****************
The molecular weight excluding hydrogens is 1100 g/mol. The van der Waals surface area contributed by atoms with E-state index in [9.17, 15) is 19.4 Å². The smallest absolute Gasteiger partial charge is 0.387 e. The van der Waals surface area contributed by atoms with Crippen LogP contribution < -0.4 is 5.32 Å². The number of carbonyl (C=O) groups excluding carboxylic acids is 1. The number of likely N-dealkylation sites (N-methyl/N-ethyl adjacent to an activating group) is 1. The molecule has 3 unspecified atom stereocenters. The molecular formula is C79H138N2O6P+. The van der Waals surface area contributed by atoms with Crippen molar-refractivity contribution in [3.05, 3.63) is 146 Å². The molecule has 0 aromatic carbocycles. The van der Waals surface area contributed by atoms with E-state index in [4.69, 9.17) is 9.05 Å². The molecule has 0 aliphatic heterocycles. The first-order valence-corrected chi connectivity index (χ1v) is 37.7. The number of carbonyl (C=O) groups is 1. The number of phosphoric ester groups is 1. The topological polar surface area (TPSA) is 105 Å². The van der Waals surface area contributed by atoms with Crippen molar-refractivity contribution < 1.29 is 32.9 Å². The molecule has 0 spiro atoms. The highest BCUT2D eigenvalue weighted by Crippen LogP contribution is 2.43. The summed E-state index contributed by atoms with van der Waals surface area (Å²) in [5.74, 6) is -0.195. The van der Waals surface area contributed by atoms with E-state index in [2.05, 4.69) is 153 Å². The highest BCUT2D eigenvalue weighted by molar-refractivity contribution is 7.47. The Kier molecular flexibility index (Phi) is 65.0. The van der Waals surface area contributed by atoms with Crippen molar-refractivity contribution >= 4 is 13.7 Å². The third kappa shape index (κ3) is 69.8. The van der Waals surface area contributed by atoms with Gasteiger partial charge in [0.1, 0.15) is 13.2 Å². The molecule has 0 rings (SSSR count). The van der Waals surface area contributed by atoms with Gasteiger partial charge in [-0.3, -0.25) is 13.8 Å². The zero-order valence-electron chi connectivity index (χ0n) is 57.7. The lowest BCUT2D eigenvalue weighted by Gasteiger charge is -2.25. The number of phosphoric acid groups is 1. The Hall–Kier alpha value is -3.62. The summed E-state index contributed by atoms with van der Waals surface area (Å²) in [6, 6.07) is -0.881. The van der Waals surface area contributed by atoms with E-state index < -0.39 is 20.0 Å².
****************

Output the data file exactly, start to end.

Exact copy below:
The molecular weight excluding hydrogens is 1100 g/mol. The van der Waals surface area contributed by atoms with E-state index in [9.17, 15) is 19.4 Å². The smallest absolute Gasteiger partial charge is 0.387 e. The van der Waals surface area contributed by atoms with Crippen LogP contribution < -0.4 is 5.32 Å². The number of carbonyl (C=O) groups excluding carboxylic acids is 1. The number of likely N-dealkylation sites (N-methyl/N-ethyl adjacent to an activating group) is 1. The molecule has 3 unspecified atom stereocenters. The molecular formula is C79H138N2O6P+. The van der Waals surface area contributed by atoms with Crippen molar-refractivity contribution in [3.05, 3.63) is 146 Å². The molecule has 0 aromatic carbocycles. The van der Waals surface area contributed by atoms with E-state index in [4.69, 9.17) is 9.05 Å². The molecule has 0 aliphatic heterocycles. The first-order valence-corrected chi connectivity index (χ1v) is 37.7. The number of carbonyl (C=O) groups is 1. The number of phosphoric ester groups is 1. The topological polar surface area (TPSA) is 105 Å². The van der Waals surface area contributed by atoms with Crippen molar-refractivity contribution < 1.29 is 32.9 Å². The molecule has 0 spiro atoms. The highest BCUT2D eigenvalue weighted by Crippen LogP contribution is 2.43. The summed E-state index contributed by atoms with van der Waals surface area (Å²) in [5.74, 6) is -0.195. The van der Waals surface area contributed by atoms with E-state index in [2.05, 4.69) is 153 Å². The highest BCUT2D eigenvalue weighted by molar-refractivity contribution is 7.47. The Kier molecular flexibility index (Phi) is 65.0. The van der Waals surface area contributed by atoms with Crippen molar-refractivity contribution >= 4 is 13.7 Å². The third kappa shape index (κ3) is 69.8. The van der Waals surface area contributed by atoms with Gasteiger partial charge in [0.1, 0.15) is 13.2 Å². The molecule has 0 rings (SSSR count). The van der Waals surface area contributed by atoms with Gasteiger partial charge in [-0.3, -0.25) is 13.8 Å². The zero-order valence-electron chi connectivity index (χ0n) is 57.7. The lowest BCUT2D eigenvalue weighted by Gasteiger charge is -2.25. The number of phosphoric acid groups is 1. The Hall–Kier alpha value is -3.62. The summed E-state index contributed by atoms with van der Waals surface area (Å²) in [6, 6.07) is -0.881. The van der Waals surface area contributed by atoms with E-state index < -0.39 is 20.0 Å².